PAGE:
As documented by the press, the actress who portrayed Tico, San Diego-born actress Kelly Marie Tran, was victimised on social media for what was reported as attacks of both sexism and racism. ‘A lot of Star Wars fans who are specifically Asian never had a character they could dress up like,’ Tran explained to Variety, ‘or they would and people would always call them ‘Asian Rey’ or ‘Asian fill-in-the-blank.’ I get very emotional when I see people who are able to identify with this character. That means a lot to me and I don’t think it will ever get old.’ As a result of the harassment the actress decided to remove herself from Instagram, prompting Johnson and many others from within the Star Wars community to voice their opinions on what would soon be referred to as toxic fandom.
With Tico not being a creation of Abrams and perhaps in response to the criticism levelled at the character, she is notably absent from The Rise of Skywalker, with barely any screen-time at all in favour of the three core heroes Rey, Fin and Poe embarking together on an adventure. While those fans who disliked the character will be pleased with this decision there are others who feel that not only is this an insult to both Tico and Tran but also poor storytelling by reducing the role of someone who played such an integral role in the previous movie. This could be considered the same kind of poor story-telling that many criticised The Last Jedi for; merely ignoring the events of the last instalment in order to appease the vision of the director.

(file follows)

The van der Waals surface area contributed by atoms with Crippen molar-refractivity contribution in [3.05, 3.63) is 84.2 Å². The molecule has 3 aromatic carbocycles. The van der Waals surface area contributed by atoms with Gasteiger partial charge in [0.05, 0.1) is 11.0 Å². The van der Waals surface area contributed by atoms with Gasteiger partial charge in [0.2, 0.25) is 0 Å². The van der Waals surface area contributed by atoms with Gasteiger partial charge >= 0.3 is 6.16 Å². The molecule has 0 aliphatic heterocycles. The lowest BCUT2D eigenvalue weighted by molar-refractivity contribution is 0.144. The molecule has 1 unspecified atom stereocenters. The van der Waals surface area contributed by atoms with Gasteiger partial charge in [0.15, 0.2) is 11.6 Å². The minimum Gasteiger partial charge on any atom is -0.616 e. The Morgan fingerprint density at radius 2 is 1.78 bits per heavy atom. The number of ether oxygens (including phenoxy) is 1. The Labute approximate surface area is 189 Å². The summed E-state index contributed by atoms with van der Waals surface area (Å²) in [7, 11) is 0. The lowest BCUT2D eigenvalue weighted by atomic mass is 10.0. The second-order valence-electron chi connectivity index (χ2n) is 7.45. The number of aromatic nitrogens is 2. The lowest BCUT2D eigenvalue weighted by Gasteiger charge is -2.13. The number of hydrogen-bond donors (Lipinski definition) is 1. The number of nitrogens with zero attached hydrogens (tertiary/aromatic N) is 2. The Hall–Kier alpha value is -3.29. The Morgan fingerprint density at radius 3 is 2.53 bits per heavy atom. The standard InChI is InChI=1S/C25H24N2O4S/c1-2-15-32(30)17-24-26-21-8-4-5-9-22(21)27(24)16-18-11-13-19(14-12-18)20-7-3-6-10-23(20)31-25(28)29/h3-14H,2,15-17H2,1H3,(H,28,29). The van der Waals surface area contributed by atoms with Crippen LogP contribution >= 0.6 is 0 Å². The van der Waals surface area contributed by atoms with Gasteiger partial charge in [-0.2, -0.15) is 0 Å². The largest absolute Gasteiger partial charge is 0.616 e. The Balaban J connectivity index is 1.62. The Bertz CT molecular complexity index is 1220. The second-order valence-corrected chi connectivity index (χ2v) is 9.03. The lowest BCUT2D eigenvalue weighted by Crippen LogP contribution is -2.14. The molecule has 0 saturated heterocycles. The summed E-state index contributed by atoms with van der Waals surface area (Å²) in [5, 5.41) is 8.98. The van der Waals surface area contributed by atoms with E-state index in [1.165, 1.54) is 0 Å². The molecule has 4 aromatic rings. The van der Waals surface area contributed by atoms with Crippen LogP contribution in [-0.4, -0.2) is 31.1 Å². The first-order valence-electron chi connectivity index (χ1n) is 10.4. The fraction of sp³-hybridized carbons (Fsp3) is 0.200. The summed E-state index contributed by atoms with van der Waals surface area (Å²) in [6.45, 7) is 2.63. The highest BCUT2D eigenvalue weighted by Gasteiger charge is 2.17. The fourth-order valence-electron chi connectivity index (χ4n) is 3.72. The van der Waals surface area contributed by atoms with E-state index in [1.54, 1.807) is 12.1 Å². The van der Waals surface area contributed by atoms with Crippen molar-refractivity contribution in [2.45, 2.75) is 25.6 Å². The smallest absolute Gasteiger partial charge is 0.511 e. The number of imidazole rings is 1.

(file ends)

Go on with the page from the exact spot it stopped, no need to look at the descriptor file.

This is, of course, largely rooted in racism and sexism
The most outspoken views against the treatment of Tico have come from the media, many of whom have expressed their disappointment that viewers have been denied the chance to see how her character would have developed in the closing instalment of the saga. ‘And yet there were no cries to make her more ‘useful’ with more screen time in The Rise of Skywalker and that same crowd is celebrating her near-removal from the final chapter,’ claimed an article published by Forbes. ‘This is, of course, largely rooted in racism and sexism. This is not implied, this is explicit, as Kelly Marie Tran was chased off social media due to unrelenting racist harassment after The Last Jedi.’
‘The sequel trilogy was always going to end with hope and love, the two traits that best defined Rose Tico,’ explained Nerdist. ‘But what did Rose do or say in The Rise of Skywalker when Finn attempted to sacrifice himself again? Nothing. In fact, she ran the other way. This isn’t retconning a plot point, it’s retconning the character. It makes no sense in the context of the trilogy, for the character, for her and Finn’s relationship, or for the overarching theme of the franchise. Forget bad storytelling, that’s a betrayal.’ Regarding the change in relationship between Tico and Finn since the last movie The Wrap added, ‘I can’t pretend to know exactly what the thought process was behind this decision, but there are not all that many reasons why they would push Rose out of frame like this. The big one, as we all know, is that a bunch of freakin’ nerds conducted a months-long harassment campaign that drove Kelly Marie Tran off social media after The Last Jedi came out.’